After a number of difficult years where she felt like she wasn’t happy with where she was at it was nice to see her perform well in front of the home crowd. She credits her return to form to the unconditional support of her family which not only includes her parents but also her auntie Joan, her boyfriend Alexander and his family along with her coach Craig and his family.
“It takes a village!” Yes, it truly does.
In the junior races Desirae Ridenour took home the title followed closely by teammate Hannah Henry from Victoria. Arizona State-bound Emily Wagner out of Calgary rounded out the podium in third.
The junior men’s champion Charles Paquet continued his dominance this season with the win, with a consistent performing Oliver Blecher in second followed by Michael Milic in the bronze position.
The weekend ended with, in my opinion, the most exciting race the mixed gender relay. Two guys and two girls formed the teams and with intense provincial rivalries at stake BC was able to hold on for the win with Manitoba and Alberta finishing second and third. Great stuff.
6:25 PM and I was finally done with the antidumping process. After all the stress, the pressure and the buildup, I was finally able to provide a sample to the doping control officers. I rushed out to make the podium ceremony where I got a few more pictures for mum. And kind of like the race weekend, where there were a few uncertainties, a few first time errors and a few close calls everything ended up working out well in the end.
For a first year event I was very impressed with the Ottawa Triathlon. It’s not easy to create a whole new race from scratch, the logistics and needs that are required to pull it off are numerous. But as the weekend progressed and the initial worries and bumps started to smooth, you could feel an excitement that built through the events and finished with a very positive atmosphere. To those who built this event and the volunteers and technical officials who managed to provide a safe and fun environment you deserve all the credit possible. I was lucky enough to race in the elite men’s race and experience most of what the Ottawa race weekend had to offer. I may be biased (OK, very biased) but after watching the very first age-group, draft-legal national championships, and hearing the finishers declare how “fun” and “exciting” their races were, I was beyond stoked.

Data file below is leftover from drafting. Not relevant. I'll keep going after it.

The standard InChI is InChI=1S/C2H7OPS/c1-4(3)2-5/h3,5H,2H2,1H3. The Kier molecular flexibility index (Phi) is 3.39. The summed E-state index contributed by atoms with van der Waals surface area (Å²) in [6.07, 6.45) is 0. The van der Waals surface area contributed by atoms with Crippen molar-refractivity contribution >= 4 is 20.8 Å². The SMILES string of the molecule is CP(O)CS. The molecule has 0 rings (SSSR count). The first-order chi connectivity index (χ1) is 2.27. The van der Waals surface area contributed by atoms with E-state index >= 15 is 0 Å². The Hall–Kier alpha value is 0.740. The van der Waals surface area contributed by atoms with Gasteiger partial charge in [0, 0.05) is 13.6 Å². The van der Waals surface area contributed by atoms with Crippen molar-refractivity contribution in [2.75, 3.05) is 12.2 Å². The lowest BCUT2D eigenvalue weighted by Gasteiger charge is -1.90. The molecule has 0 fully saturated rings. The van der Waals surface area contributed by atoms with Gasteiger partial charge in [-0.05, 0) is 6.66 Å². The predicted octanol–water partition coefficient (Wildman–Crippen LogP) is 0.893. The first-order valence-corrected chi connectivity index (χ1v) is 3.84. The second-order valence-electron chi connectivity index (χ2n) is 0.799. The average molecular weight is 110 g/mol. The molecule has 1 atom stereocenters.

There was a bit of skepticism surrounding this event and I think people were pretty nervous going into it. But the athletes and officials all pulled it off, and while watching groups of 20 athletes flying into T2 together I felt very connected to my fellow athletes. Of course I was happy to see my mum come off the bike with no issues, so I guess the same feeling she has watching and worrying about me is now something I will also have to deal with.
So another big thanks to those who helped make the Ottawa Triathlon Weekend a success.
Already stoked for next year!